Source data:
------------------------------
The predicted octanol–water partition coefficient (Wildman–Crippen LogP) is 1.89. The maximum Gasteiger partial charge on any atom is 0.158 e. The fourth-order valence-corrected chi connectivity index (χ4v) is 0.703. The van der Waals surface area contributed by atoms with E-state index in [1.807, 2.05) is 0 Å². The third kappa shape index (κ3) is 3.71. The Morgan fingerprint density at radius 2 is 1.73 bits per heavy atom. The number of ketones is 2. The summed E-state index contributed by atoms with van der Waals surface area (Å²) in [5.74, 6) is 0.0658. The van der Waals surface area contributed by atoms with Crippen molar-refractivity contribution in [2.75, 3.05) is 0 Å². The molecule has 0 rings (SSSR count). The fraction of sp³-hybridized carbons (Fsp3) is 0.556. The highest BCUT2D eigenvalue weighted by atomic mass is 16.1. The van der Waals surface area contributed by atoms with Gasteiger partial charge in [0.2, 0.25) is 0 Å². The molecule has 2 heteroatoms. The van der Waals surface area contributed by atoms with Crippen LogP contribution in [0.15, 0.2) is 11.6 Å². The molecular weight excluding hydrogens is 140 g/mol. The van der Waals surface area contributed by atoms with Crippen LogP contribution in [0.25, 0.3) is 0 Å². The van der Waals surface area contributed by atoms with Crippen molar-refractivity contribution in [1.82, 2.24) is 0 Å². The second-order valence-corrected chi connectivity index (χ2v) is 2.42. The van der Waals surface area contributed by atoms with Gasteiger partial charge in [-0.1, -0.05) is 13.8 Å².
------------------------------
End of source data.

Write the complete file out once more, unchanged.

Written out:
The predicted octanol–water partition coefficient (Wildman–Crippen LogP) is 1.89. The maximum Gasteiger partial charge on any atom is 0.158 e. The fourth-order valence-corrected chi connectivity index (χ4v) is 0.703. The van der Waals surface area contributed by atoms with E-state index in [1.807, 2.05) is 0 Å². The third kappa shape index (κ3) is 3.71. The Morgan fingerprint density at radius 2 is 1.73 bits per heavy atom. The number of ketones is 2. The summed E-state index contributed by atoms with van der Waals surface area (Å²) in [5.74, 6) is 0.0658. The van der Waals surface area contributed by atoms with Crippen molar-refractivity contribution in [2.75, 3.05) is 0 Å². The molecule has 0 rings (SSSR count). The fraction of sp³-hybridized carbons (Fsp3) is 0.556. The highest BCUT2D eigenvalue weighted by atomic mass is 16.1. The van der Waals surface area contributed by atoms with Gasteiger partial charge in [0.2, 0.25) is 0 Å². The molecule has 2 heteroatoms. The van der Waals surface area contributed by atoms with Crippen LogP contribution in [0.15, 0.2) is 11.6 Å². The molecular weight excluding hydrogens is 140 g/mol. The van der Waals surface area contributed by atoms with Crippen LogP contribution in [0.25, 0.3) is 0 Å². The van der Waals surface area contributed by atoms with Crippen molar-refractivity contribution in [1.82, 2.24) is 0 Å². The second-order valence-corrected chi connectivity index (χ2v) is 2.42. The van der Waals surface area contributed by atoms with Gasteiger partial charge in [-0.1, -0.05) is 13.8 Å².